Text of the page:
NEW YORK (Legal Newsline) – A group is suing Scottrade claiming that its failure to safeguard their personal information resulted in their personal identity being abused.
Plaintiffs David Stern, Cyrus Jenani and Daniel Soffer, on behalf of themselves and all others similarly situated, filed a class action lawsuit on Oct. 30 in the U.S. District Court for the Southern District of New York against Scottrade Inc., citing breach of fiduciary duty, negligence, breach of contract, violating the New York General Business Law, violating the New Jersey Consumer Fraud act, violating the California Civil Code, and California’s Unfair Competition Law.
The plaintiffs allege that beginning in or around late 2013 and continuing through early 2014, Scottrade’s confidential database was hacked, leaving millions of Scottrade consumers exposed to fraud and identity theft. Cybercriminals accessed personal information, such as names, addresses, Social Security numbers, email addresses and financial information, from approximately 4.6 million consumers, the complaint states. The plaintiffs argue that the data breach is a "direct result of Scottrade’s negligent failure to implement and maintain reasonable and industry-standard security measures to protect its consumers’ personal and financial information," according to the complaint. They also assert that despite the fact that the security breach initially occurred nearly two years ago, Scottrade has only recently begun to notify its consumers of the breach on Oct. 1. The notice sent to Scottrade customers, plaintiff claims, is also deficient, failing to fully explain the nature and cause of the massive data breach.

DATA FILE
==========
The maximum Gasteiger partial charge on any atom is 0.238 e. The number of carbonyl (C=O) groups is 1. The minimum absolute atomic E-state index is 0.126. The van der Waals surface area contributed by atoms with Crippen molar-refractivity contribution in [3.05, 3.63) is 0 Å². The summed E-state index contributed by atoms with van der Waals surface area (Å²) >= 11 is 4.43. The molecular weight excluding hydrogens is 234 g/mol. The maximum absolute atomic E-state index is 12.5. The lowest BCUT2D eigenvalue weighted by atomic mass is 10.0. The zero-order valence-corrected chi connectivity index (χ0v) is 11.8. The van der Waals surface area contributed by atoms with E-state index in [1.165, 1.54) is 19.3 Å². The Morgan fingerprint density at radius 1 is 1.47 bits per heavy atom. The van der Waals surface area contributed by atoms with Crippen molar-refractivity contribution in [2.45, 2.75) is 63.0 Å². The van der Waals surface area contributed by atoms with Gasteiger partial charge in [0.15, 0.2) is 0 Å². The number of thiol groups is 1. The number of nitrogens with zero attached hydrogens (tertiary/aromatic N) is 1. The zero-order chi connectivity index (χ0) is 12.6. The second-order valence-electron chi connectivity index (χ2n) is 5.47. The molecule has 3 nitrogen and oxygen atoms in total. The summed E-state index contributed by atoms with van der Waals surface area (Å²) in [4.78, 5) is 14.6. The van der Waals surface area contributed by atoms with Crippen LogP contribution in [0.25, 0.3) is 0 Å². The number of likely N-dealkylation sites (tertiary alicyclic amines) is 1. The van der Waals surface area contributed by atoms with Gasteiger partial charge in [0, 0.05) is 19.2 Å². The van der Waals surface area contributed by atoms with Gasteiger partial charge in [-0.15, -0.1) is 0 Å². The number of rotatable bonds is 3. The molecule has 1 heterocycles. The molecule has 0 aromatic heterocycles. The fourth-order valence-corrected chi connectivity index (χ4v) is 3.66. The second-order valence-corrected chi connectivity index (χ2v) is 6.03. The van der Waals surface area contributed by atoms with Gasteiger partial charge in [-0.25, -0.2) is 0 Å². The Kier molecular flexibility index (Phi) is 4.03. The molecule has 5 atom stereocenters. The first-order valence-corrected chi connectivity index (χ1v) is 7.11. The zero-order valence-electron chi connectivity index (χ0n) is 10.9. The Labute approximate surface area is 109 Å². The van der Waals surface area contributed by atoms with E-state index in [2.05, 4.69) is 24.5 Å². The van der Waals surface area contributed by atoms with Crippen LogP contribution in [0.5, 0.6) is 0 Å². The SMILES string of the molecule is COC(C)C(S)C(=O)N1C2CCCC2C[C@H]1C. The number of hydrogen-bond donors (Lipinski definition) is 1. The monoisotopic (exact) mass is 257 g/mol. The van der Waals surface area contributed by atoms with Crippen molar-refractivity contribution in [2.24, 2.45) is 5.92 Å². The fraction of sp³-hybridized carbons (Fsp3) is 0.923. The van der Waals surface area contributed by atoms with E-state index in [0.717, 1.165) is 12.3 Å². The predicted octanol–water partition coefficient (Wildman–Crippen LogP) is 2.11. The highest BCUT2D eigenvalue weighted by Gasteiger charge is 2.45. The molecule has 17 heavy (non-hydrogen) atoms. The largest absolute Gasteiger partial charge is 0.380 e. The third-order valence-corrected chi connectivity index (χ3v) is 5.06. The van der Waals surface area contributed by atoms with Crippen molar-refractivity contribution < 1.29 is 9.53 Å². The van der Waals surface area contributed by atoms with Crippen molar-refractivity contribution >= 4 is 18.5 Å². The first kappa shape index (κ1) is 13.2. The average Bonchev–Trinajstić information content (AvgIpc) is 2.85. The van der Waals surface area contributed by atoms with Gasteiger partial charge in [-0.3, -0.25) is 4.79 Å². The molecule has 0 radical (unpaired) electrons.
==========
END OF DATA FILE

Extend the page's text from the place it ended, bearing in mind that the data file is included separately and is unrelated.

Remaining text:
The plaintiffs are seeking a jury trial and are suing for Scottrade to pay for not less than three years of credit and identity theft monitoring services for plaintiffs and the class; all compensatory and statutory damages to the plaintiffs and the class; punitive damages, including treble and/or exemplary damages; litigation fees; and any other rewards deemed just by the courts. They are represented by attorneys Shannon L. Hopkins, Nancy A. Kulesa, and Stephanie A. Bartone from Levi & Korsinsky LLP in Stamford, Connecticut.
U.S. District Court for the Southern District of New York case number 1:15-cv-08567-VSB